Jonathan Swift once wrote that satire is a mirror “wherein beholders do generally discern everybody’s face but their own.” To be successful, satire must be subtle.
So it’s disappointing to see Techdirt, the long-running satire of copyright skepticism, forget this lesson.
Yesterday, the site ran a story on HBO’s Latest DMCA Abuse: Issues Takedown To Google Over Popular VLC Media Player. The joke here is that copyright skeptics ignore the vast scale of legitimate copyright claims to focus on the handful of errors and outliers in order to make a blunt “copyright bad” argument. That this sort of thing is the problem with the DMCA, not the tens of thousands of bad faith sites that use the law as a shield to profit off the works of others. But in trying to lampoon this viewpoint, Techdirt overplays its hand.
The story here involves a DMCA notice sent to Google on behalf of HBO. Included in the notice is one link to a page ostensibly offering a legitimate copy of the open source video program VLC rather than an infringing copy of an HBO work. But a quick look at the notice reveals hundreds of other links that do lead to infringing HBO works — nearly 1,600 in total. Assuming the VLC link accurately describes the files content, that’s an accuracy rate of over 99.9% in the entire notice. Yet Techdirt claims it shows the DMCA agent “isn’t being very careful.” 99.9% accuracy, described by Techdirt as “incredibly sloppy.”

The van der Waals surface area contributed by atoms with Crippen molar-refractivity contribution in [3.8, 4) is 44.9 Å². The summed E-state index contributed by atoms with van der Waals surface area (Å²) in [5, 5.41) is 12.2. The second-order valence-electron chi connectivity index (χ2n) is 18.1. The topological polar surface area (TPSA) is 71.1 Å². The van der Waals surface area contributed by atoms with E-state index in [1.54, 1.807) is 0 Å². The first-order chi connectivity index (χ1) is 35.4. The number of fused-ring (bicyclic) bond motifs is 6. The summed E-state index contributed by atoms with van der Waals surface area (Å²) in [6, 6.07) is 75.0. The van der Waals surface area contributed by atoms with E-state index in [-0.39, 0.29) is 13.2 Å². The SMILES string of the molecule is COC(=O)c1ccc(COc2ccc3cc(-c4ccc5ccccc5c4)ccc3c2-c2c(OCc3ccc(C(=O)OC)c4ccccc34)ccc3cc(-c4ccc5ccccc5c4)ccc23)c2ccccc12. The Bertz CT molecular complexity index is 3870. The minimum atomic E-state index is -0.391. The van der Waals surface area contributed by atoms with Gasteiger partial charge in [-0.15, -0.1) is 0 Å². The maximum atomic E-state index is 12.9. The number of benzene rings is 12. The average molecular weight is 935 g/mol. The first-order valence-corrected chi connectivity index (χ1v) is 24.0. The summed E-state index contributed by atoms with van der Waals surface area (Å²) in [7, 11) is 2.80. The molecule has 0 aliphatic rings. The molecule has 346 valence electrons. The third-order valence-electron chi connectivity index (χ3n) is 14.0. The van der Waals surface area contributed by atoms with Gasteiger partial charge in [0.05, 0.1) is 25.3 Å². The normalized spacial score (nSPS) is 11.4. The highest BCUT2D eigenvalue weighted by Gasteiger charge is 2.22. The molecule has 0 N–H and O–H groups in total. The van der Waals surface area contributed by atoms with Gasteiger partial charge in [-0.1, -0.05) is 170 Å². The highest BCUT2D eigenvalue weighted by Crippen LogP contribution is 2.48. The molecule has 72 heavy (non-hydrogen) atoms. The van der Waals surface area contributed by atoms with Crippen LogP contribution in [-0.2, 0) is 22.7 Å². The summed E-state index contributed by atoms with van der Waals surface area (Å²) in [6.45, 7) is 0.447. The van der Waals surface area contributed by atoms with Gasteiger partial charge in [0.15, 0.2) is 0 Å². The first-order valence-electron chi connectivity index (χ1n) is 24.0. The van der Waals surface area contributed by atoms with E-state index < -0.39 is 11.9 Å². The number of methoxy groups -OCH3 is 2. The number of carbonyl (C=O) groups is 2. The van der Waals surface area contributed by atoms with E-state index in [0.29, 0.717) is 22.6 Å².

Anyone with half a mind would quickly recognize that no one who was serious would make such a claim. Even those in on the joke would have a hard time maintaining a willful suspension of disbelief.
It’s a shame too, because ordinarily, Techdirt’s satire is very effective. Its construction of an entirely incoherent First Amendment doctrine is masterful. The running gag where minor points are consistently contradicted — for example, “the Librarian of Congress, which you might notice is a part of the legislative branch, not the executive branch” vs. “the Librarian of Congress (who technically is a part of the executive branch, working for the President)” — rewards close readers. Here’s hoping Techdirt finds its groove again.